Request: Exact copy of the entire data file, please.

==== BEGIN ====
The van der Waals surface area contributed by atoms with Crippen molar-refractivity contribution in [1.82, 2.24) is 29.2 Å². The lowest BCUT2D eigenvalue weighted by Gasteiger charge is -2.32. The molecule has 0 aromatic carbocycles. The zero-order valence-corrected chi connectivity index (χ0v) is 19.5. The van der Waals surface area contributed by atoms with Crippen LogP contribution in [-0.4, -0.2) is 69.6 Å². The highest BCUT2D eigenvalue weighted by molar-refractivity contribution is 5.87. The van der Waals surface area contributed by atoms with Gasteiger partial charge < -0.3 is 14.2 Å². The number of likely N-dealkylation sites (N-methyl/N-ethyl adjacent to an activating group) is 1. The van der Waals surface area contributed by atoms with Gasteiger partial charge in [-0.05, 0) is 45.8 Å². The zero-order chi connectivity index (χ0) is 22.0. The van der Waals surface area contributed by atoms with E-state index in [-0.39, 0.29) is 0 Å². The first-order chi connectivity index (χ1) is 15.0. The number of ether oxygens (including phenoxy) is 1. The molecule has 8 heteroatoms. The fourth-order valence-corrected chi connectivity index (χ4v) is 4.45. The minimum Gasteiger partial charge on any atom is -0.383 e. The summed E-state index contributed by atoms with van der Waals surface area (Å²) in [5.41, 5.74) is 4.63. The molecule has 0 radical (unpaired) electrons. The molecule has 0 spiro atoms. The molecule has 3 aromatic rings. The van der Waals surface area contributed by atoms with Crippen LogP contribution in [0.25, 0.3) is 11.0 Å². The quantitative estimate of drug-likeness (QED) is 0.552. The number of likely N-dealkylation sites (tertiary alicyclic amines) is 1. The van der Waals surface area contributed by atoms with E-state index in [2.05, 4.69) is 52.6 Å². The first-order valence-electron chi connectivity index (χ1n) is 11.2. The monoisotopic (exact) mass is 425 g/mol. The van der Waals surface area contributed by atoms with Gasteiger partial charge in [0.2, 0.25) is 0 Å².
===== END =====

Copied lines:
The van der Waals surface area contributed by atoms with Crippen molar-refractivity contribution in [1.82, 2.24) is 29.2 Å². The lowest BCUT2D eigenvalue weighted by Gasteiger charge is -2.32. The molecule has 0 aromatic carbocycles. The zero-order valence-corrected chi connectivity index (χ0v) is 19.5. The van der Waals surface area contributed by atoms with Crippen LogP contribution in [-0.4, -0.2) is 69.6 Å². The highest BCUT2D eigenvalue weighted by molar-refractivity contribution is 5.87. The van der Waals surface area contributed by atoms with Gasteiger partial charge < -0.3 is 14.2 Å². The number of likely N-dealkylation sites (N-methyl/N-ethyl adjacent to an activating group) is 1. The van der Waals surface area contributed by atoms with Gasteiger partial charge in [-0.05, 0) is 45.8 Å². The zero-order chi connectivity index (χ0) is 22.0. The van der Waals surface area contributed by atoms with E-state index in [-0.39, 0.29) is 0 Å². The first-order chi connectivity index (χ1) is 15.0. The number of ether oxygens (including phenoxy) is 1. The molecule has 8 heteroatoms. The fourth-order valence-corrected chi connectivity index (χ4v) is 4.45. The minimum Gasteiger partial charge on any atom is -0.383 e. The summed E-state index contributed by atoms with van der Waals surface area (Å²) in [5.41, 5.74) is 4.63. The molecule has 0 radical (unpaired) electrons. The molecule has 0 spiro atoms. The molecule has 3 aromatic rings. The van der Waals surface area contributed by atoms with Crippen LogP contribution in [0.25, 0.3) is 11.0 Å². The quantitative estimate of drug-likeness (QED) is 0.552. The number of likely N-dealkylation sites (tertiary alicyclic amines) is 1. The van der Waals surface area contributed by atoms with E-state index in [2.05, 4.69) is 52.6 Å². The first-order valence-electron chi connectivity index (χ1n) is 11.2. The monoisotopic (exact) mass is 425 g/mol. The van der Waals surface area contributed by atoms with Gasteiger partial charge in [0.2, 0.25) is 0 Å².